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    High speed hopping?

    Did my first mtb race of the season on fixed last weekend. 40 degrees, raining, standing water, frozen grass, 2 inch deep gravel "soup", 3rd place expert open. Only six experts racing, but I was the only fixie. Could have improved my results if it were'nt for a log placed right before the toughest climb on the course. Just weelied over it and let the rear tire bounce off of it, killed all momentum leaving me grunt it out at 34x16, Ouch. Any suggestions on how to handle the typical freewheeling high speed bunny hop situation?

  4. #4
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    Oh and as a quick

    clarification, I got fixed on the road. I'm not quite ready to commit to the dirt just yet.

    I have a feeling it's as I've heard, it's like crack and I won't want to go back.

    FP

  5. #5
    King Pin
    Reputation: xrmattaz's Avatar
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    It always starts "on the road" brother.

    Crack......yep....crack.




    Quote Originally Posted by Freshpants
    clarification, I got fixed on the road. I'm not quite ready to commit to the dirt just yet.

    I have a feeling it's as I've heard, it's like crack and I won't want to go back.

    FP

  6. #6
    used to be uno-speedo....
    Reputation: dirtdrop's Avatar
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    I just got fixed also. Still experimenting but this is what it looks like at the moment.

    No lock ring. I used this little trick see here and its holding up just fine...so far
    Attached Images Attached Images

  7. #7
    mtbr member
    Reputation: WadePatton's Avatar
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    Here's the fixie I bought. $102.50 plus 35 box fee, plus UPS shipping from CA to TN. Still cheaper/faster than me building my own. Dude sells a bunch of them. Mebbe I'll like it.


    Awwwwwww hell, I know I'll like it, once I get used too it.

    Plans are to flop/chop the bars, add 32c knobs, pedals(Bebop), and Brooks. May drop the gear down if I ride it off the road much.
    Attached Images Attached Images
    I would rather have a bottle in front of me than a frontal lobotomy. W.C. Fields

  8. #8
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    Reputation: Fast Eddy's Avatar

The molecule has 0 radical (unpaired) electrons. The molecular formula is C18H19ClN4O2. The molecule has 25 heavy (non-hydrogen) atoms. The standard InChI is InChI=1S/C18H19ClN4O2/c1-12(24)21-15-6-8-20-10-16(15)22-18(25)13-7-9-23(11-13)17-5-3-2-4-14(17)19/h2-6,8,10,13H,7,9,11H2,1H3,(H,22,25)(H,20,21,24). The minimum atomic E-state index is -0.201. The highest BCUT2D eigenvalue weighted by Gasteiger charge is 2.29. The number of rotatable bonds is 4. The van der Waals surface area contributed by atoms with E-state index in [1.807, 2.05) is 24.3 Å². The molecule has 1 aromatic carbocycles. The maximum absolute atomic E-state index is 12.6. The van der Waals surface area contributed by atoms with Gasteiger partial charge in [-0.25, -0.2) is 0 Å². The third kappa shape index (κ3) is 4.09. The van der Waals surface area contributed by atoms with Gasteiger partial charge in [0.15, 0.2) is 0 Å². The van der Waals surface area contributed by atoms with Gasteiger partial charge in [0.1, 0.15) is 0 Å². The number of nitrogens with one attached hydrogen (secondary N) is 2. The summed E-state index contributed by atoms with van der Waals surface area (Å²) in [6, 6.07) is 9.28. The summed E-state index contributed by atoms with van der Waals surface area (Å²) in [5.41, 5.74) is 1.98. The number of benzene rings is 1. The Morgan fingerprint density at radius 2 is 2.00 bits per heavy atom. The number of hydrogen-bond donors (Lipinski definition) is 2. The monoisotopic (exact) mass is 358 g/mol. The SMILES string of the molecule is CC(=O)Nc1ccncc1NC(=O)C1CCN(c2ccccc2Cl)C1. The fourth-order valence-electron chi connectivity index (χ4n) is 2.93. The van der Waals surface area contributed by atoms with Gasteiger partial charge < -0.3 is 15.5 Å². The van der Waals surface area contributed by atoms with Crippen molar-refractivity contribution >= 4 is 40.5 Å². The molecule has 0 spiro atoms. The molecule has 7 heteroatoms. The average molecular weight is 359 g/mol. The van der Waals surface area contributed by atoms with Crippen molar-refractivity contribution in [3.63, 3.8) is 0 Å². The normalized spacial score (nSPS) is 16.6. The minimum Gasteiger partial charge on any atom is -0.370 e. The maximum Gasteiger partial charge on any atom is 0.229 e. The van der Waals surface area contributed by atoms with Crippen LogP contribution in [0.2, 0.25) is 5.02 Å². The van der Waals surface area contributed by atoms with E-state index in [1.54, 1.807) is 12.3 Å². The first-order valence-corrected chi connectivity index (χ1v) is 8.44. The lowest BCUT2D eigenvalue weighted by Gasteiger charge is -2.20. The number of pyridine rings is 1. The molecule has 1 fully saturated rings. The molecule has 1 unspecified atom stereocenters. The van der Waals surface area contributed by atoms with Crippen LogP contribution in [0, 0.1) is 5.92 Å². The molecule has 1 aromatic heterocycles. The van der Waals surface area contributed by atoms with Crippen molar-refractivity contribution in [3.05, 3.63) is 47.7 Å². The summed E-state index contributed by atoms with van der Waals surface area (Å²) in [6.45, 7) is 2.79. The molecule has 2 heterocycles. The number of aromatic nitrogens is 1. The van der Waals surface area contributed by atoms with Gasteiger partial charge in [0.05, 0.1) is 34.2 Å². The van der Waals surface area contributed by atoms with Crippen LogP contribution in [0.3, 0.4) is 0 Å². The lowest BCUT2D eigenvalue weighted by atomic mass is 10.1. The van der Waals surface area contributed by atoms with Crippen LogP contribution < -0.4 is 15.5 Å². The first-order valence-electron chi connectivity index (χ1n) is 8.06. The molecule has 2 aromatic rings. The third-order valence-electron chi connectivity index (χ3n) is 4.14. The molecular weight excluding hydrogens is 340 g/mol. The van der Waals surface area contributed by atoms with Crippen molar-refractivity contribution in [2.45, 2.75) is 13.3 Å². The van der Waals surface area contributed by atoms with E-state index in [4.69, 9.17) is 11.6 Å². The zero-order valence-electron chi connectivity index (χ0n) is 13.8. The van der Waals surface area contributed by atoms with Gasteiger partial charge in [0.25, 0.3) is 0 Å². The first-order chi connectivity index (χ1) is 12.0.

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    Interesting, but

    Quote Originally Posted by uno-speedo's link
    ...the force is applied at a distance which coincides with the radius of the wheel instead of the much smaller radius of the sprocket...
    This is not technically correct.

    The force they're applying is also at the "smaller radius of the sprocket", but they're using a rim-radius-width wrench to apply this force. If you learn to skid, you'll spin that sprocket off easy. As long as you have that front brake, you'll live. If you want to not use it, you'll need a bit of locktite.

  9. #9
    surlysoul
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    I like mountain clipless lots of control and dual sided is nice on a fixed its hard to flip your pedal around when they won't stop moving.

    I think slowing down is easier out of the saddle take some weight of that rear wheel for excellent skidding on road lean forward.

  10. #10
    surlysoul
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    Quote Originally Posted by Fast Eddy
    This is not technically correct.

    The force they're applying is also at the "smaller radius of the sprocket", but they're using a rim-radius-width wrench to apply this force. If you learn to skid, you'll spin that sprocket off easy. As long as you have that front brake, you'll live. If you want to not use it, you'll need a bit of locktite.
    This method works I don' t see what it hurts to use loctite and a bb lockring but I have put cogs on this way and they have not come off.